Expiry and best-before dates on products, especially on beverages and beer, are two important concepts that tend to be directly associated with labelling and transparency in communication, areas in which we manufacturers must be particularly involved and committed.
In the first place, this post is going to look at questions like: What is the difference between the expiry date and the best-before date? Which beverages expire and which do not? How important are shelf-life studies? Does beer expire? We’re going to try to clarify and answer all of these questions.
The key is that often the average end user, either out of ignorance or information overload, tends to err when interpreting the labels on containers, which do not clearly differentiate between the “expiry date” and the “best-before date”.
Know that although expired products cannot be consumed, this is not the case of products past their best-before date.
In particular, the majority of beverages are included in the latter group, whose consumption before the best-before date makes them suitable for enjoying for a long time, provided that they are stored under optimal conditions.
Expiry date vs. best-before date
In the first place, we need to clarify some things and discuss the main differences between the two concepts.
The expiry date is directly related to safety and is an “end date”; the best-before date is related to quality and is a “recommended date”, such that good storage makes these products perfectly suitable for consumption over time.
And here’s where another important issue comes into play: the shelf life of the product in question.
Starting from the premise that no product will last a lifetime and that companies and the manufacturer are required to explicitly indicate and determine the useful life of a product, shelf life is not a purely mathematical concept.
Durability not only depends on how it is manufactured but also on other conditioning factors in the process, such as storage, transport, conditions in the retail establishment or how the consumer stores them at home, also have a direct impact on their conservation and optimal state.
The expiry date is included on foods that are microbiologically highly perishable, which should never be consumed after that date, because the company must indicate that they are hazardous to health.
However, the phrase “best before” indicates a cut-off date up to which the product in question retains all its properties and refers to other concepts, such as organoleptic (texture, flavour, etc.) and nutritional properties.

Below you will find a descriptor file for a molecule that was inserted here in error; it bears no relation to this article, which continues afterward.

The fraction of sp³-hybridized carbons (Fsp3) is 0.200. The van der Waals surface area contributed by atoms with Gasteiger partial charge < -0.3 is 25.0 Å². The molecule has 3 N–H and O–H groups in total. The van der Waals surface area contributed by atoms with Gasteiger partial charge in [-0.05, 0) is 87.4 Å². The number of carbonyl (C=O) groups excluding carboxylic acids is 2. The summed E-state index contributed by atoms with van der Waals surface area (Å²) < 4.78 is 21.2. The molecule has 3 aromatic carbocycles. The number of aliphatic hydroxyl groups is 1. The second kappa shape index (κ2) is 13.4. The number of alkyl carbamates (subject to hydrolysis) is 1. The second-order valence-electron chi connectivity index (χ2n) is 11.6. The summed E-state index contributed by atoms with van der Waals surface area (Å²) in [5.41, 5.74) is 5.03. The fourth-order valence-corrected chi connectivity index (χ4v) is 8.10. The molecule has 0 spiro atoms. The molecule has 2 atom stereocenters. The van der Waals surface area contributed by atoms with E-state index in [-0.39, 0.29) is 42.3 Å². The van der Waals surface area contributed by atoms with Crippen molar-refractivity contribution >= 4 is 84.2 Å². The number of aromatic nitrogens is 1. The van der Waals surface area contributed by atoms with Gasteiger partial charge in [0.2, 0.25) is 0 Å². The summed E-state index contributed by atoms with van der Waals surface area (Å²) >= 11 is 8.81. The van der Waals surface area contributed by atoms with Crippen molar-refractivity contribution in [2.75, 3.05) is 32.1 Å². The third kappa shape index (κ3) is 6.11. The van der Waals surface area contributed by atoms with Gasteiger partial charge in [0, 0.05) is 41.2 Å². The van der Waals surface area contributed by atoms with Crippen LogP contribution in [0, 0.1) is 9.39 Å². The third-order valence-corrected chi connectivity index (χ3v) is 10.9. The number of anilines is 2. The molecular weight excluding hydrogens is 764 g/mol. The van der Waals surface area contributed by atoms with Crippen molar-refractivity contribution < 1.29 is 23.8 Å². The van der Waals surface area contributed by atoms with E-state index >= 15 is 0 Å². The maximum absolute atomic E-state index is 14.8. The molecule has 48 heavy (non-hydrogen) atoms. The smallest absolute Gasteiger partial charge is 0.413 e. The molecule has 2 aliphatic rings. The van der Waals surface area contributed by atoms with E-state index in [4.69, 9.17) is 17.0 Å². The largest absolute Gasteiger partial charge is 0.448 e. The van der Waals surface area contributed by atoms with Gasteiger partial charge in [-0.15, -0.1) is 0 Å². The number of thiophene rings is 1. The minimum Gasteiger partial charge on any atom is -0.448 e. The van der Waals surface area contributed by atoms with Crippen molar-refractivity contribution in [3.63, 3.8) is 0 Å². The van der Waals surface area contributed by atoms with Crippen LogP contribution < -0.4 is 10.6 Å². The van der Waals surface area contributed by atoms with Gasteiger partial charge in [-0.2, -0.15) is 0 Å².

That means that they can be consumed without risk to health and the manufacturer or company is exempt from this liability.
The expiry and best-before dates are part of the information provided to the consumer.
The aim to is guarantee quality, the food safety of the product, transparency, and, above all, sustainability in an effort to cut down on food waste and garbage.
There are various regulations, including Spanish Royal Decree 1334/1999 on the labelling, presentation and advertising of food products, and EU Regulation 1169/2011, on the provision of food information to consumers, which clarify certain issues.
The first of these, in its article 11, speaks of the marking of dates and, focusing on our sector, specifically does not require that a minimum shelf-life date be indicated for the following:
- Non-alcoholic soft drinks, fruit juices, fruit nectars and alcoholic beverages in individual containers of more than five litres intended for distribution to groups.
- Beverages with an alcohol content of 10 percent or more by volume.
- Wines, liqueur wines, sparkling wines, aromatized wines and similar products obtained from fruits other than grapes, as well as beverages coded as NC 2206 00 31 00, 2206 00 51 00 and 2206 00 81 00 and made from grapes or grape must.
That means that they can be consumed after the date indicated without any risk to health, although there will be some loss of properties.